Your personal piano teaching curriculum isn’t something you’ll land on overnight. This is something you’ll end up developing and tweaking year after year. What better time to start than right now?

Big to Small

Your curriculum is the big-picture view of what you want to accomplish for your students. It shouldn’t go into the nitty gritty details, but should instead focus on the broad goals consistent across all your students. 

The clearer this zoomed-out view becomes, the easier it will be to dive into the details of lesson planning and individualised instruction. 

Following a Proven Path

There’s no reason for you to create your curriculum entirely from scratch (phew!) when there are so many resources out there you can borrow from.  

Method Books

Method books are a great starting point when drafting your curriculum for beginning years. Hopefully you’ve started looking into different method books and analysing their contents and sequencing. Once you have a method book you like – not one you love or are committed to…just one you like – you can use this as sort of a template for your own curriculum. 

Not everything will be included in a method book, of course. But making a list of the key concepts taught in each unit will make a great wire-frame which you can hang the other elements off of. 


Like method books, exam syllabi can also provide a scaffolding for creating your own curriculum. Whether or not your students are sitting exams regularly, you should still be including other content outside of what’s on the syllabus in your student’s lessons. Laying out a studio curriculum will help you make that distinction between what’s required simply because the exam board says so, and what you value as a teacher.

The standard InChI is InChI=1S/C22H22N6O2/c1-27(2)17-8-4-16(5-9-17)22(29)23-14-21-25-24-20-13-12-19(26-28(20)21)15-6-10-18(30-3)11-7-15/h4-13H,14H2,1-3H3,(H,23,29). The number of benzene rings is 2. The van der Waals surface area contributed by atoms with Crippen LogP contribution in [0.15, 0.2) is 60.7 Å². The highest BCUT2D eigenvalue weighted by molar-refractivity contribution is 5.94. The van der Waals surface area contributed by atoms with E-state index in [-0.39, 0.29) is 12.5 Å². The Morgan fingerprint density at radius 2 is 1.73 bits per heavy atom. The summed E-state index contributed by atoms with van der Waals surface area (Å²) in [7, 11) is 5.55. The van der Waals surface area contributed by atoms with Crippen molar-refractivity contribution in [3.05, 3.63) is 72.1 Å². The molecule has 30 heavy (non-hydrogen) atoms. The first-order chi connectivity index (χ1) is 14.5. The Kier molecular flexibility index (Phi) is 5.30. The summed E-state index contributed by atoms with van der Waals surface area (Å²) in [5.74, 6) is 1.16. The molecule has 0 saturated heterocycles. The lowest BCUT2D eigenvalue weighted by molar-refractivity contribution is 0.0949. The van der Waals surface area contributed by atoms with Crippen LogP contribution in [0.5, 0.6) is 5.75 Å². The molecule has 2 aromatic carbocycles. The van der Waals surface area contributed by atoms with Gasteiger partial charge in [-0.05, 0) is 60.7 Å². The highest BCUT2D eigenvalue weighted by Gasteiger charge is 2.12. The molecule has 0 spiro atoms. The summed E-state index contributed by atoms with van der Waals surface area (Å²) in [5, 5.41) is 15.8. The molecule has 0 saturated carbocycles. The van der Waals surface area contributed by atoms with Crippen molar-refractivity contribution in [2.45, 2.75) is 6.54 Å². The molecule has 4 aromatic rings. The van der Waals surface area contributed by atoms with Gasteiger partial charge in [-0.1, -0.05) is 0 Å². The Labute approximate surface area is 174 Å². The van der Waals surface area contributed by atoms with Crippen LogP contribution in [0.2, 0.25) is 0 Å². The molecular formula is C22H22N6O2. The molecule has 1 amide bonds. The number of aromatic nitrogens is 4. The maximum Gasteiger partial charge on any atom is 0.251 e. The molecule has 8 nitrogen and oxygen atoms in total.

But-the-Pieces Plans

You’ll find many “but-the-pieces” plans in the VMT Video Library. This type of course is designed to help you organise the teaching things which aren’t normally included in method books or levelled repertoire collections. These can also be useful in developing your own curriculum which isn’t strictly based around developing reading skills.

Cultivating Your Own Curriculum

As you get started teaching a new student, I would recommend you do 3 things which will help you build your own curriculum and teaching philosophies:

  1. Use a method book.
  2. Use either Piano Powerbooster One (students aged 8+) or Tiny Finger Takeoff (aged 7 and under) alongside the method book.
  3. Keep notes as you move through both resources about the order concepts are presented and things you would change or adjust.

If you do this, you’ll be well on your way to cultivating your own curriculum. There’s nothing wrong with following the paths of others and branching out gently and gradually over time.

More to Explore

Lesson Content